Thrush chuckled at the star's witty ways, then directed some snark at Donald J. Trump. This is what our upper-end "journalism" starts to look like when a chase is on.

We were less than impressed by that Brianesque first exchange. The last time Brian went down this road, he ended up getting fired and "going away" for a couple of years.

That said, we were actively surprised by what Thrush said next. He spoke of his newspaper's "revelations," then seemed to dream one up:
THRUSH (continuing directly): Look, you know we have just, day after day, had these revelations. Today's revelation is that the Russians discovered the possibility of being able, as you said before, to influence Michael Flynn, who was then an adviser to the campaign, who was also at the same time on the payroll of Turkey and was being paid by RT, Russian television...
Masterfully, Thrush continued from there. Already, though, we were puzzled.

Was Michael Flynn "on the payroll of Turkey" during the 2016 campaign? Also, had the New York Times ever made that assertion?

You're asking excellent questions! Regarding the work of the New York Times, let's take a look at the record. What has the newspaper said?

The New York Times hadn't done much reporting on this matter until this March. At that time, Flynn registered as a foreign agent under terms of the rarely-explained Foreign Agent Registration Act.

"Foreign agent!" It's a wonderfully scary term, though it's also perhaps a bit imprecise. But on the New York Times' front page, Baker and Rosenberg reported such facts as these:
BAKER AND ROSENBERG (3/11/17): Michael T. Flynn, who went from the campaign trail to the White House as President Trump's first national security adviser, filed papers this week acknowledging that he worked as a foreign agent last year representing the interests of the Turkish government in a dispute with the United States.


Mr. Flynn, a retired Army lieutenant general, registered as a lobbyist last year but did not file papers with the Justice Department registering as a foreign agent, providing a fuller understanding of his role, until Tuesday. While he did not work directly for the Turkish government, the firm that hired him, Inovo, is owned by a Turkish-American businessman with links to leaders in Ankara and asked him to work on an issue important to the government.


On behalf of his firm, the Flynn Intel Group, Mr. Flynn signed a contract on Aug. 9 with Inovo, a Dutch firm owned by Ekim Alptekin, the chairman of the Turkish-American Business Council. Mr. Flynn's firm was to receive $600,000 for 90 days of work.
In that report, Baker and Rosenberg did not assert that Flynn had been "on the payroll of Turkey." Indeed, they explicitly said that Flynn "did not work directly for the Turkish government."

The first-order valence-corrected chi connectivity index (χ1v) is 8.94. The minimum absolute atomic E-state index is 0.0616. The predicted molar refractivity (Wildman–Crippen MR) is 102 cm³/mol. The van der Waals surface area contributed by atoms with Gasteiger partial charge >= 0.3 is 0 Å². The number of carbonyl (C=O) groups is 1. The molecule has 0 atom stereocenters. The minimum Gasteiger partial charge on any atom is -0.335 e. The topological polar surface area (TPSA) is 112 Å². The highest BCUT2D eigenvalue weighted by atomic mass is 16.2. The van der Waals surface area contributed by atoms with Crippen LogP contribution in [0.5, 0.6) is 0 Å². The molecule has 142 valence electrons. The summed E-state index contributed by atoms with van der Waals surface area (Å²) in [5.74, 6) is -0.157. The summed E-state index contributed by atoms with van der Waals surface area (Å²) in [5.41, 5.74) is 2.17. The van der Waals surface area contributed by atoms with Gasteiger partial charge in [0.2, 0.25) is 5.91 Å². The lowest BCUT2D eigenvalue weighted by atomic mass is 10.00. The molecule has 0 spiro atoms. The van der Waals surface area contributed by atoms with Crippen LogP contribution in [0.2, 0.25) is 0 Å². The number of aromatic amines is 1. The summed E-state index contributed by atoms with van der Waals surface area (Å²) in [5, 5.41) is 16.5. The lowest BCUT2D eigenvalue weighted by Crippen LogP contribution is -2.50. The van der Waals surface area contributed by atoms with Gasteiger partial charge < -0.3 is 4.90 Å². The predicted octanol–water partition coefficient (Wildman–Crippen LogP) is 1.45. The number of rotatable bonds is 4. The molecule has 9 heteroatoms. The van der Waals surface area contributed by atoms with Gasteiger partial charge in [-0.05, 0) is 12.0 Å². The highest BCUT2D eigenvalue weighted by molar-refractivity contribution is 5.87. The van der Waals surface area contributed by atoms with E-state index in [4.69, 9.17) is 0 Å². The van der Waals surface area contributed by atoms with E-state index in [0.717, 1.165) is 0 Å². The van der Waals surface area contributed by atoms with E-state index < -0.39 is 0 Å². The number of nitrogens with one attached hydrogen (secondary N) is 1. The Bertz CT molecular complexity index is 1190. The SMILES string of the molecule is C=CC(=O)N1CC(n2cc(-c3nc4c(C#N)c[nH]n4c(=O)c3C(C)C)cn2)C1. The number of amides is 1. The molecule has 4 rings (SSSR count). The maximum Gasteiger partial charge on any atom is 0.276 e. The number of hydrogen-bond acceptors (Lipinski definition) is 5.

You're right! The word "directly" is doing a lot of work in that sentence. (Baker and Rosenberg never quite explained what that somewhat slippery word meant.)

At any rate, Baker and Rosenberg didn't say that Flynn had been "on the payroll of Turkey." Without using the exact formulation, they said he'd been on the payroll of Inovo BV, a Dutch firm owned by a Turkish-American businessman who had "links to leaders in Ankara."

As far as we know, Ekim Alptekin, the owner of Inovo, isn't Turkish-American. As we noted yesterday, our biggest and laziest, most famous newspapers haven't quite puzzled that out.

But in this report, Flynn was "on the payroll" of a Dutch firm, not "on the payroll of Turkey." Flynn was said to have done lobbying work for that Dutch-based firm.

(That same day, the Washington Post reported that Flynn's firm had been "hired last the Netherlands-based firm Inovo BV, which is owned by Turkish businessman Ekim Alptekin...Flynn's firm was paid more than $500,000 by Inovo for public relations and research work." The Post believed that Alptekin was Turkish, not Turkish-American. But they too said that Flynn had been on the payroll of a Dutch-based firm.)

At times like these, when a chase is on, such facts aren't likely to stand. At times like these, reporters for newspapers like the Times may start massaging and shaving such facts, producing the stories they like.

Case in point:

The Times returned to this matter on April 2, one day after April Fools. In these passages, Mark Rosenberg's formulations had perhaps begun to slip and slide:
ROSENBERG (4/2/17): Mr. Flynn has faced fierce criticism for the Moscow speech and for his lobbying efforts for Turkey. But the work paid well, and the disclosure forms showed income of nearly $1.5 million, a sizable amount for a man who left the military less than three years ago.


The payments for lobbying work that Mr. Flynn did for the Turkish government—and did not disclose until March—were handled through the Flynn Intel Group, and are not listed separately on the disclosure forms. Mr. Flynn did not work directly for the Turkish government; the firm that hired him, Inovo, is owned by a Turkish-American businessman with links to leaders in Ankara and asked him to work on an issue important to the government.
In this report, the New York Times has headed down a slipshod slope.

Rosenberg was still willing to note the fact that "Flynn did not work directly for the Turkish government," whatever that was supposed to mean. But before he offered that disclaimer, he referred to Flynn's "lobbying efforts for Turkey," then to "the lobbying work that Mr. Flynn did for the Turkish government."